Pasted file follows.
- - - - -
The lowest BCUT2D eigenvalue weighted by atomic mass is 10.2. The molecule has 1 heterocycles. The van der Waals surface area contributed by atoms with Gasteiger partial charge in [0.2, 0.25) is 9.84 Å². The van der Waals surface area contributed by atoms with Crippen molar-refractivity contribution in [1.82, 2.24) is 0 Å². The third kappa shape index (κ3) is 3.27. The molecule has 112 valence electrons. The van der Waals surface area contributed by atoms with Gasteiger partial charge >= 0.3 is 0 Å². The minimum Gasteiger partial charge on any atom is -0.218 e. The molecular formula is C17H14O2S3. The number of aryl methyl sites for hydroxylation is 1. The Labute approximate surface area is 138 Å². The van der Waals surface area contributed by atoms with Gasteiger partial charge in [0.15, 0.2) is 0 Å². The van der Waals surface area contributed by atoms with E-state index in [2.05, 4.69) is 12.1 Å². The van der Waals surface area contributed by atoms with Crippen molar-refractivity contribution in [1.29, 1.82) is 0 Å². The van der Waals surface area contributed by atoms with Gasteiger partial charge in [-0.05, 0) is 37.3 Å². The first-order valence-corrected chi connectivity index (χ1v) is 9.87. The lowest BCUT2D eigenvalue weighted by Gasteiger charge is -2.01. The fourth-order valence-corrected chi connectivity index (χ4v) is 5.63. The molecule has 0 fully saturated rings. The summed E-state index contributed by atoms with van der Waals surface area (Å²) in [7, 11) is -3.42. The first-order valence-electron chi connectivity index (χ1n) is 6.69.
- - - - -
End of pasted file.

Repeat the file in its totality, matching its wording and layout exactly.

The lowest BCUT2D eigenvalue weighted by atomic mass is 10.2. The molecule has 1 heterocycles. The van der Waals surface area contributed by atoms with Gasteiger partial charge in [0.2, 0.25) is 9.84 Å². The van der Waals surface area contributed by atoms with Crippen molar-refractivity contribution in [1.82, 2.24) is 0 Å². The third kappa shape index (κ3) is 3.27. The molecule has 112 valence electrons. The van der Waals surface area contributed by atoms with Gasteiger partial charge >= 0.3 is 0 Å². The minimum Gasteiger partial charge on any atom is -0.218 e. The molecular formula is C17H14O2S3. The number of aryl methyl sites for hydroxylation is 1. The Labute approximate surface area is 138 Å². The van der Waals surface area contributed by atoms with Gasteiger partial charge in [0.15, 0.2) is 0 Å². The van der Waals surface area contributed by atoms with E-state index in [2.05, 4.69) is 12.1 Å². The van der Waals surface area contributed by atoms with Crippen molar-refractivity contribution in [1.29, 1.82) is 0 Å². The van der Waals surface area contributed by atoms with Gasteiger partial charge in [-0.05, 0) is 37.3 Å². The first-order valence-corrected chi connectivity index (χ1v) is 9.87. The lowest BCUT2D eigenvalue weighted by Gasteiger charge is -2.01. The fourth-order valence-corrected chi connectivity index (χ4v) is 5.63. The molecule has 0 fully saturated rings. The summed E-state index contributed by atoms with van der Waals surface area (Å²) in [7, 11) is -3.42. The first-order valence-electron chi connectivity index (χ1n) is 6.69.